African American Vernacular English (AAVE), also referred to as Black English, African American English, and Ebonics, is a rule-governed variety of English spoken by some African Americans in the United States. Most linguists agree that the dialect has its roots in the Creole language developed as a result of contact between West Coast Africans and European traders. Creole, brought by slaves to North America, went through further transformation as a result of contact with southern white varieties of English. Social isolation and segregation of African Americans further increased the divergence of the dialect from other dialects of English spoken in the United States.
The dialect differs from Standard American English (SAE) in phonology (e.g., "bafroom" for "bathroom"), morphology (e.g., nonobligatory plural with numerical quantifier; "two dog" for "two dogs"), and syntax (e.g., habitual or general state marked with uninflected "be"; "she be fussing" for "she is fussing now"). The features are optional and the frequency of their use varies as a function of the speaker, inter-locutor, and context.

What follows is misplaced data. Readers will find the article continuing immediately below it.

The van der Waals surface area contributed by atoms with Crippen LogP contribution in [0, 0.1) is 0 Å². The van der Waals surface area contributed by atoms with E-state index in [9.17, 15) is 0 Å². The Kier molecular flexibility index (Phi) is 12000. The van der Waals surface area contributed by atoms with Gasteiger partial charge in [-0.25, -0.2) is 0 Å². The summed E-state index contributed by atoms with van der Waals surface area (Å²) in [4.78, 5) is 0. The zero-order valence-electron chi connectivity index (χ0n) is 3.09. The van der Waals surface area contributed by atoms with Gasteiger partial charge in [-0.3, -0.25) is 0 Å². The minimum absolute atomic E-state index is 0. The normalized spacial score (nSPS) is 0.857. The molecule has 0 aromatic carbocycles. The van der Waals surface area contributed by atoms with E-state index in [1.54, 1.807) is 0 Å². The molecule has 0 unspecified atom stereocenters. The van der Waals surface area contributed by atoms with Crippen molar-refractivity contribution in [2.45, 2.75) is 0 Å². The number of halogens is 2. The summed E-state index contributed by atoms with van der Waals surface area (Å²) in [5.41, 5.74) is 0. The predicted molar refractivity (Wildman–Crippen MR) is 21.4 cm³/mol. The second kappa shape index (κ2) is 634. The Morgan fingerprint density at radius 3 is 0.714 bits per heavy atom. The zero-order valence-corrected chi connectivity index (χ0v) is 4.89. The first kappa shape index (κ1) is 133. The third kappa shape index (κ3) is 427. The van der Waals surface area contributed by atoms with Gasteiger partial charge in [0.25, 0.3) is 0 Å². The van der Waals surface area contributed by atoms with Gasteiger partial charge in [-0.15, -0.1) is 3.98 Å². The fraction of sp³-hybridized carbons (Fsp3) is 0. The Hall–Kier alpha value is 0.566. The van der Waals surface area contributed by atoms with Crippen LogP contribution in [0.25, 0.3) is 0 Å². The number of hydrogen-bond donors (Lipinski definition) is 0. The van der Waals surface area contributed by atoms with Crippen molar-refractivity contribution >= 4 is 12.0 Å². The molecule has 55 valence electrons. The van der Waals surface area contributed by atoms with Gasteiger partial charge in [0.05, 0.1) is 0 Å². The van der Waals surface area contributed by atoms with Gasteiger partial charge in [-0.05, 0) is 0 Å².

Controversies surrounding AAVE center on its legitimacy as a distinct dialect of English, the extent to which its linguistic features differ sufficiently from SAE to be considered a distinct language, and the extent to which its linguistic features result in mutual unintelligibility between speakers of the AAVE and SAE. Some critics of AAVE view it as being "broken English" and its use as a deficit to be corrected. Others have argued that AAVE is a unique language just as French and Russian are unique languages. AAVE is neither; it is a rule-governed variety of English. The differences between the two dialects has the potential of penalizing AAVE speakers who are assessed with test instruments that do not take into consideration the features of their dialect. Further, the sociopolitical reality dictates that educators facilitate the acquisition of SAE while respecting the legitimacy of AAVE.
Baugh, John. Beyond Ebonics: Linguistic Pride and Racial Prejudice. New York: Oxford University Press, 2000.
Mufwene, Salikoko, John Rickford, Guy Bailey, and John Baugh, eds. African American English. New York: Routledge, 1998.
Wolfram, W., C. T. Adger, and D. Christian. Dialects in Schools and Communities. Mahwah, NJ: Erlbaum, 1999.